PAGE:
Allotment Diary (December – Week 1)
We still have a huge amount left to harvest but as we welcome winter, we notice a very significant slowdown in growth. As soon as that happens it’s like a shock to the system and I realise that what’s in the ground now has to last us until February, with very little new growth. I rapidly text all of our friends and extended family and tell them that this is the last harvest until Christmas and then that’s it until spring. From now on we are only feeding immediate family and bartering for eggs.
Although it’s disappointing for them, it’s a kind of celebration for Debbie and I. We know now that all the delights of winter are for us alone, no more sharing and of course harvests are quick and easy. What changes this year though is that we won’t have Jennie’s plot from January onwards. As a result I’ve started digging up plants and moving them to our remaining allotments and the garden. This week I moved 3 months supply of leeks. I will move a few Kalettes before the end of the year. It looks like I will be leaving – Steve – the knew ‘owner’ with some lovely cauliflowers and lots of broccoli though.
I’ve also taken a hard look at every bed to check that it’s earning it’s keep. A lettuce bed in the polytunnel failed the test, so that was pulled and replaced with lovely Navara lettuce. It was a bed of test lettuces, but none of them grew strongly and a few started with greenfly. I’ve also pricked out lettuces to replace my Pac Choi and Tatsoi bed in February and I’ve potted on calabrese for spring. I’m not sowing any more seeds in December.
I’m also sowing a lot more sprouts and micro-greens and these are ready for harvest now. We enjoyed the pea and cabbage micro-greens fresh and we have broccoli sprouts ready now too. The sprouts will go in a smoothie as it’s important to eat the seeds as well as the tiny shoots. One of my friendly seed suppliers (growseed.co,uk) sent me a big box of micro-greens to try, so we will have a very varied diet this winter!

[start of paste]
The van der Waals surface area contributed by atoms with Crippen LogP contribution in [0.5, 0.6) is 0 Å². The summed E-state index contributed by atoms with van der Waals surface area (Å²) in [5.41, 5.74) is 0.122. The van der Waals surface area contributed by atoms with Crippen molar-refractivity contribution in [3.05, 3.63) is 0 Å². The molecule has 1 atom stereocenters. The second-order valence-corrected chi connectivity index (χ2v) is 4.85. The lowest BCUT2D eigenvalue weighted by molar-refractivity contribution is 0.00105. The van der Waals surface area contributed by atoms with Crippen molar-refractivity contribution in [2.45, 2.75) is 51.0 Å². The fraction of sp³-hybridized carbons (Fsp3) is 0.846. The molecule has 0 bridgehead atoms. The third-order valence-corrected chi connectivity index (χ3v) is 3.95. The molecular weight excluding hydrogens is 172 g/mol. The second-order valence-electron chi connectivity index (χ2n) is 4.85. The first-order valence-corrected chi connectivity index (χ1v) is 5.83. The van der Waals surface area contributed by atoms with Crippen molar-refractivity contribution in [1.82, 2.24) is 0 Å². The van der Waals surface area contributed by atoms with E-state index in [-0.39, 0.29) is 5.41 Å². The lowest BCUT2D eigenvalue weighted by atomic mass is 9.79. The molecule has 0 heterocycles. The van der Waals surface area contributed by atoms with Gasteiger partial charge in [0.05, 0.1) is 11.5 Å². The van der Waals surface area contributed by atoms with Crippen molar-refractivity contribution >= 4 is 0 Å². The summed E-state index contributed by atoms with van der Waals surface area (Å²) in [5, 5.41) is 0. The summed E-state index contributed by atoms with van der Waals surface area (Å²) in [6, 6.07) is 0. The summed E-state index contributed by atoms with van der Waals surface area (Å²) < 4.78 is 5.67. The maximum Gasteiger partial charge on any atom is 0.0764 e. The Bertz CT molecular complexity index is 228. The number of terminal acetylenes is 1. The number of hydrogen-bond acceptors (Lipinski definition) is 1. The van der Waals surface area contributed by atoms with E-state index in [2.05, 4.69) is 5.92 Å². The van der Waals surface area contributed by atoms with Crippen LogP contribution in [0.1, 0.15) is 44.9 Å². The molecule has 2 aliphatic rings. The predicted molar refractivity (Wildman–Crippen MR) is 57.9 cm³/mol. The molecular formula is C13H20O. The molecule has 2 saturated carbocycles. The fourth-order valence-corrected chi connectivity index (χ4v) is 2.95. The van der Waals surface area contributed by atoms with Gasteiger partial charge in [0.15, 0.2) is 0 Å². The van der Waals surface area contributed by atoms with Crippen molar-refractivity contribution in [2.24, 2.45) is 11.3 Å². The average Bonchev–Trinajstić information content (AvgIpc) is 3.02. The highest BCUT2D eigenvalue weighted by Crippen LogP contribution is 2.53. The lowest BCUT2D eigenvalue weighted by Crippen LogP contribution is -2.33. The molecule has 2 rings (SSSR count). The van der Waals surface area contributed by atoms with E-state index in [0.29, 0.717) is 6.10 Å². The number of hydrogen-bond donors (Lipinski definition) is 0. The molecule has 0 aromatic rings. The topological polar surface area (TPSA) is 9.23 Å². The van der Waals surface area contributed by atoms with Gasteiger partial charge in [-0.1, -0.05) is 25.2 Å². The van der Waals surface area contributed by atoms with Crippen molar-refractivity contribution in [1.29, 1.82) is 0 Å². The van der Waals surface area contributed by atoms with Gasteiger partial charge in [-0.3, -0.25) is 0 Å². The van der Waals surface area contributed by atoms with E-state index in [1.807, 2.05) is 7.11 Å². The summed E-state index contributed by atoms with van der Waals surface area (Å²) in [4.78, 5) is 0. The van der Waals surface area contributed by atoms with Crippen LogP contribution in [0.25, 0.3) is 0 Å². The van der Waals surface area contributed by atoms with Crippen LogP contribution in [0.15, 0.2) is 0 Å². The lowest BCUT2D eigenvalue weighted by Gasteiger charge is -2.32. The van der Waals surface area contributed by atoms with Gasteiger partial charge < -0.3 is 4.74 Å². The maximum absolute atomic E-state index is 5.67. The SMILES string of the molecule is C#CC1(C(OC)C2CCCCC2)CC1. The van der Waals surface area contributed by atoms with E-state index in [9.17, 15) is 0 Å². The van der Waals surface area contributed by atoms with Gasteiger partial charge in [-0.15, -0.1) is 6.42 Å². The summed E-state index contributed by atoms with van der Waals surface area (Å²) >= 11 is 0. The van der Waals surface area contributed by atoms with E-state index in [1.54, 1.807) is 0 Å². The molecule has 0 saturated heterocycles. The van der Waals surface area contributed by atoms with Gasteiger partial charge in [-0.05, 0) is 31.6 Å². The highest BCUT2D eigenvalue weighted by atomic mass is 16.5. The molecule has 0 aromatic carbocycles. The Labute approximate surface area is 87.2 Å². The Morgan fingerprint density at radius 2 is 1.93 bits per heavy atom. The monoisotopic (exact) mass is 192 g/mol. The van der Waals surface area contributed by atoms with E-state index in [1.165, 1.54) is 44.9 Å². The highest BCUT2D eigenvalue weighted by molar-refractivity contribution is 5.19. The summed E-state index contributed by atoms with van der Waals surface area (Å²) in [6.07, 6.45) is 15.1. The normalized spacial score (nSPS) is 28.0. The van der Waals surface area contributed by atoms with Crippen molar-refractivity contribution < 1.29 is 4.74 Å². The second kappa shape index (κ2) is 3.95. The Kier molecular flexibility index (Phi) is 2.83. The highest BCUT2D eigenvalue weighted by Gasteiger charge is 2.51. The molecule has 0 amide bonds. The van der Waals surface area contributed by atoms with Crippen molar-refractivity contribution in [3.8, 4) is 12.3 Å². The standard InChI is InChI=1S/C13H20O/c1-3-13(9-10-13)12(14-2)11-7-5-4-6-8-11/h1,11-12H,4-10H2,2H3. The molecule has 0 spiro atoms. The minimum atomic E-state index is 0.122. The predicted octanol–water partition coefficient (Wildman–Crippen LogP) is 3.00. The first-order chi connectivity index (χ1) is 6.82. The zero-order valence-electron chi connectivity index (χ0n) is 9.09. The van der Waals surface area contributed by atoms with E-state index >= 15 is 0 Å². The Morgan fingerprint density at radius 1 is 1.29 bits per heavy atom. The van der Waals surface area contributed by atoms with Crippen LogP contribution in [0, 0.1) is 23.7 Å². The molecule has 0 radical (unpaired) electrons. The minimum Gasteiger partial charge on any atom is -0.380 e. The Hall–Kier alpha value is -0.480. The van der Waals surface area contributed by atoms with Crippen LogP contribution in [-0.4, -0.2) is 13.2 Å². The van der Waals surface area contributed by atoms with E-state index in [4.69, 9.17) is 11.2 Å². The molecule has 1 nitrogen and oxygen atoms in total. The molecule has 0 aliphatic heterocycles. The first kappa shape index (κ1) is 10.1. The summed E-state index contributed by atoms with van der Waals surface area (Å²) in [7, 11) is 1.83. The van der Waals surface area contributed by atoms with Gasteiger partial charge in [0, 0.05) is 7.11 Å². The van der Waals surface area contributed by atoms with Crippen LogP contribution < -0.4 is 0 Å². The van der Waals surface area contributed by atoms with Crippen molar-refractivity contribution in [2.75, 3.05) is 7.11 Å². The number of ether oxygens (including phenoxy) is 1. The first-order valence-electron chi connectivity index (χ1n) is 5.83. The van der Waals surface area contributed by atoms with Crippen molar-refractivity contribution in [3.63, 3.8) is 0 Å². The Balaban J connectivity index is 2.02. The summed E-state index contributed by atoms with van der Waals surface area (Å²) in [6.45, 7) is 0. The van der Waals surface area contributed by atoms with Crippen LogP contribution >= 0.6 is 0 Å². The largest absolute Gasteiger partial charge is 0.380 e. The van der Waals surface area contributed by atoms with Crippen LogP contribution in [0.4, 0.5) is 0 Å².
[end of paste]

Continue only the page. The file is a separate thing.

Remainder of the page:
I’m gradually working my way through my ‘make things easier’ list and this week it was the asparagus bed. The fronds grow so big in summer that they are forever falling over and blocking the surrounding paths. Every year I put in temporary supports to try and keep them under control, but they rarely do. This year I’ve put in a permanent solution!
I also picked salads for Debbie and I for the next few days
I’ve finally uncovered the last of my carrot beds. I don’t think there’s much risk of carrot fly now and I really wanted to get it tidied up and weeded. I picked a few test carrots and I was very pleased to see them clean.
In the garden nothing much has changed. I’ve given the grass it’s last cut of the year and the garlic is finally making an appearance.
In other news I’ve enjoyed some excellent cycling and plenty of walking in the local area.
We’ve also had a couple of rainy days, so I’ve finished two chapters in my book. ‘Growing potatoes all year round’ and ‘growing spinach all year round’. I will let you guess what the other chapters in this section will be, but they all have the same pattern ‘growing ….. all year round’. Most of the writing is done by the pool after an early morning swim.
Here’s this weeks sowing log.
As already mentioned I’m well on with the planting now, this is what I’ve planted this week.
I now have a public view onto my database that lists every seed packet I’ve used in the last few years, as well as those I have in stock. You can find it here and embedded below.
It’s worth noting that these embedded views are very powerful, you can search, sort, filter and export from them.
Here’s our harvests for the year so far, with the most recent at the top. We’ve now passed last year’s total harvest value and we still have a huge amount of food in the ground to harvest this year, so I’m expecting to harvest about £2,500 more than last year. This is party as a result of spending £200 extending the growing area in the back garden, a very nice payback!
Here’s a list of the preserves for the year.
I always like to keep a track of or first harvest dates and you can find a summary of those here:
YouTube videos for the week can be found here: